In 1999, Bua realized he could take the characters in his paintings to the next level by animating them. He created the opening title sequence for MTV's The Lyricist Lounge Show. After that, he created Urbania, a world without race, as an animation series for Comedy Central. Urbania is a smart comedy that combines hip-hop culture, visually stunning animation, and original stories to create compelling urban fables. Urbania recognizes the humor in the darkness of urban life. It's a fictional city that exists in a parallel universe to ours where no distinct races exist. A melting pot that has already melted. A true interpretation of urban life today. Urbania follows the wild adventures of two oddly matched city slackers Squatty, a professional breakdancer at Bar Mitzvahs, and his best friend Juisto, a DJ. In a process that took over two years, Bua conceived, created and wrote six episodes of Urbania as well as animating and producing a half-hour pilot for Comedy Central. Unfortunately, due to the mysterious nature of network TV the show never aired. Bua's complete absorption in Urbania halted the creation of his own fine art paintings for almost two years. Feeling burned out and confused about his goals, Bua passed on other offers to create shows.
At his lowest point, Bua began receiving e-mails from all over the world, from fans conveying how important his work was for them. It was at this point that he returned to his original love, painting. "I received e-mails from people who said they didn't even like art but related to my style of art. It inspired me with a passion and intensity to pick up my brush and paint again. I had no idea that I had such a following. My fans' letters really helped me rekindle my enthusiasm to paint again."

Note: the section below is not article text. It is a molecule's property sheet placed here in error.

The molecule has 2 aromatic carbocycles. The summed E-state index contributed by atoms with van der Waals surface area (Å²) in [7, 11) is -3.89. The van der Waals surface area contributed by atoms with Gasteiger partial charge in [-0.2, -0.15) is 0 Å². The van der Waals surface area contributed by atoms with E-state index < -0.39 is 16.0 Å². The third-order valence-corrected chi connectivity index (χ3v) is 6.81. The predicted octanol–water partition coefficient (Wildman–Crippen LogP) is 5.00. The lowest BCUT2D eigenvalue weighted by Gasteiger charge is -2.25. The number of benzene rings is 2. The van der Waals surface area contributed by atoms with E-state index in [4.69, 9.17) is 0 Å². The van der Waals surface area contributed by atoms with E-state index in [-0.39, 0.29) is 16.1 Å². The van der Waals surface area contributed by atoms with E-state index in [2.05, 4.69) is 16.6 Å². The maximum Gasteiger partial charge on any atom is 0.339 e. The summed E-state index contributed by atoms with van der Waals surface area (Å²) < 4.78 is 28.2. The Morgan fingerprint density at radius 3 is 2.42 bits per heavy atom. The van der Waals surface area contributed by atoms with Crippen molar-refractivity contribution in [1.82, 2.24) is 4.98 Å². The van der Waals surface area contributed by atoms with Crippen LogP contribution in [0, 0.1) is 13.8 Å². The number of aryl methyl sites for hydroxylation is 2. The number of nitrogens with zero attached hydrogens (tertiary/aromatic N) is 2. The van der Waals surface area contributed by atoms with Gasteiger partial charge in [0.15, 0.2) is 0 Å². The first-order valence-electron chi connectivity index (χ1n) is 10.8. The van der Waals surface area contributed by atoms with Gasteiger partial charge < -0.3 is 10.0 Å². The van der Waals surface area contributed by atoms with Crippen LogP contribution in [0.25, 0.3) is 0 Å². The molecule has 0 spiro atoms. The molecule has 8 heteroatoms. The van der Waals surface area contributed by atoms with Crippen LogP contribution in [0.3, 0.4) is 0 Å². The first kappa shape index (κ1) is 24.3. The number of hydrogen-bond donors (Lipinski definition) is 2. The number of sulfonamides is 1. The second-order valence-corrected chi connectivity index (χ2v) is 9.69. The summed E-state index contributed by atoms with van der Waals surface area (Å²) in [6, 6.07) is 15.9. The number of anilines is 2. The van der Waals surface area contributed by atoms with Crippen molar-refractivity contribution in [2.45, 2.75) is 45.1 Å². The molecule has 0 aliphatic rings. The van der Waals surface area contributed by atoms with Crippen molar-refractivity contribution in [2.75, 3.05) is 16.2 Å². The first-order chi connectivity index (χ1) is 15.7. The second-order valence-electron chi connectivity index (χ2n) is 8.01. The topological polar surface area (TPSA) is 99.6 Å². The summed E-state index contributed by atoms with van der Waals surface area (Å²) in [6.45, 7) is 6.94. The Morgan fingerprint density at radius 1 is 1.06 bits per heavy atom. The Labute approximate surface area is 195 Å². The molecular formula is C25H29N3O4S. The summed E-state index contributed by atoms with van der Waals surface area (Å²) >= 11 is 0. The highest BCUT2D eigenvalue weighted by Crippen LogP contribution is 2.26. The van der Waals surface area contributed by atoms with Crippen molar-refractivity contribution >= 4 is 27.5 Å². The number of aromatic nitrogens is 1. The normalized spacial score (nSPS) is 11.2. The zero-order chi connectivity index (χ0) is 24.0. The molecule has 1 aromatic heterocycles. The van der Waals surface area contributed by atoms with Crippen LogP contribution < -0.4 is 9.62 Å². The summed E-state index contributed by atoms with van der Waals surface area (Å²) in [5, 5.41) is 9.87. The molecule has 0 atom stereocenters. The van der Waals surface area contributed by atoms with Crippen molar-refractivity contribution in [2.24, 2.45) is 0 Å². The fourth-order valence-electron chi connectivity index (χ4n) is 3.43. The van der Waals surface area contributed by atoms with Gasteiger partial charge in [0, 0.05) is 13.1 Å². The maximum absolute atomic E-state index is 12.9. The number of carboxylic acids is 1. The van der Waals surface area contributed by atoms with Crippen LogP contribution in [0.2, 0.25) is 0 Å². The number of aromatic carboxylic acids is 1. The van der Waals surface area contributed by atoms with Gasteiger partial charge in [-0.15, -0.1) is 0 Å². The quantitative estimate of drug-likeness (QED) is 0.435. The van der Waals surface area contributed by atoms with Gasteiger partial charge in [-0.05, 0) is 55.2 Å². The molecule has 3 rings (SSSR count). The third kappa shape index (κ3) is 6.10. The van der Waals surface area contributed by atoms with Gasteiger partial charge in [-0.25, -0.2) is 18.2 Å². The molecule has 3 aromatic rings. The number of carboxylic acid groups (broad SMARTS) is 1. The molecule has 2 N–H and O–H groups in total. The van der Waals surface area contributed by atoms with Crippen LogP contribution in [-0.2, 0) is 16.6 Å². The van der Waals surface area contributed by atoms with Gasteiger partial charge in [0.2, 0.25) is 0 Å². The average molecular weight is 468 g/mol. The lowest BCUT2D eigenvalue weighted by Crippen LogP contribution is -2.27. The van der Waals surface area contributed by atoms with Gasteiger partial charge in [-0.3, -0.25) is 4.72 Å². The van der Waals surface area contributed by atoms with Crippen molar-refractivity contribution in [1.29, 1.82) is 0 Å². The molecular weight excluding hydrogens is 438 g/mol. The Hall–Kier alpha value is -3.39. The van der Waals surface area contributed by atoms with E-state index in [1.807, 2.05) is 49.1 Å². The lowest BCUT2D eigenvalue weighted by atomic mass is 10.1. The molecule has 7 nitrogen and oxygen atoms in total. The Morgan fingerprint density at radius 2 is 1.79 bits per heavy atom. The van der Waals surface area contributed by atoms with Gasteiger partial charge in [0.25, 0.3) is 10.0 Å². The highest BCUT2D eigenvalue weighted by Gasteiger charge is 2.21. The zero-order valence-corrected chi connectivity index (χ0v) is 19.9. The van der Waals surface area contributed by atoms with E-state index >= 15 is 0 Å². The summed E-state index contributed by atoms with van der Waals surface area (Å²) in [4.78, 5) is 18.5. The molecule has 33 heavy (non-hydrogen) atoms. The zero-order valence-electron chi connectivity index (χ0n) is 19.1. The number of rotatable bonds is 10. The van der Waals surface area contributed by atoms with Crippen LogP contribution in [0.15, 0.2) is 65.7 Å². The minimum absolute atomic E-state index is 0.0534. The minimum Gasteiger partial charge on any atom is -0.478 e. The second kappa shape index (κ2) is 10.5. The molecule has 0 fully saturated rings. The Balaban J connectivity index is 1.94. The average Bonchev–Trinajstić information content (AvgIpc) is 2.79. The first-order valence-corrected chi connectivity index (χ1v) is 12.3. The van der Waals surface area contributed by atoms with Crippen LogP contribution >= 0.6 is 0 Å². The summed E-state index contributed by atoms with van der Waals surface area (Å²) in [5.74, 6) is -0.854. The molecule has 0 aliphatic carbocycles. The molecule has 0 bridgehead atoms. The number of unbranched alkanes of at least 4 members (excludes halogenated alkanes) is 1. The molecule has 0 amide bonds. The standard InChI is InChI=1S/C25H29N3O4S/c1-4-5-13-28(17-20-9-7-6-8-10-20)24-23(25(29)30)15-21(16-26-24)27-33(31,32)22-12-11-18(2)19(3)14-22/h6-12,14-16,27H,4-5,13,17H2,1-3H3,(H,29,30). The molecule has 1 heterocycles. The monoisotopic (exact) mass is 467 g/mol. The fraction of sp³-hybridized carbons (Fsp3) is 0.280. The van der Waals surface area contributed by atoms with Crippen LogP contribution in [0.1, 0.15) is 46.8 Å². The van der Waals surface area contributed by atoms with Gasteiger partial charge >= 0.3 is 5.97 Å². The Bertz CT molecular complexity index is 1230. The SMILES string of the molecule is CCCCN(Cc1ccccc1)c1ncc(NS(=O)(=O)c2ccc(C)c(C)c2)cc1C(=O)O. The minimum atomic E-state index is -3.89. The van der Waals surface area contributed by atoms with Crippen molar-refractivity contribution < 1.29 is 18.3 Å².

Justin Bua's art is a phenomenon among the youth. He is actually the number one selling living artist among college students. They can relate to his perspective of the world. Art can be intimidating because it can be insular, but Bua's art is accessible. As he notes, "My painting is a reflection of how I grew up, and how many other people in this generation grew up in an urban, multicultural, hip-hop influenced world. People relate to that." For example, his painting entitled, GREEN STREET, sold only six posters in the first two years of its release but once it was introduced to the college market they sold thousands overnight.
Recently, he has painted several new pieces including COMO NO, a portrait of a man born from the loins of the streets, EL GUITARISTA...a musician dreamily playing his guitar at sunset in the city, and DEL CORAZON, a man playing his heart out on the congas. Bua has just released THE DJ, a piece that he describes as "my best work ever!!" In addition, he is working on a breakdance painting. "This piece represents the old school, the unique funky style of the early 80's, a nostalgic time before hip-hop and breakdancing was commercialized. A time when we danced for pure enjoyment, when we came together from all walks of life to freely express ourselves."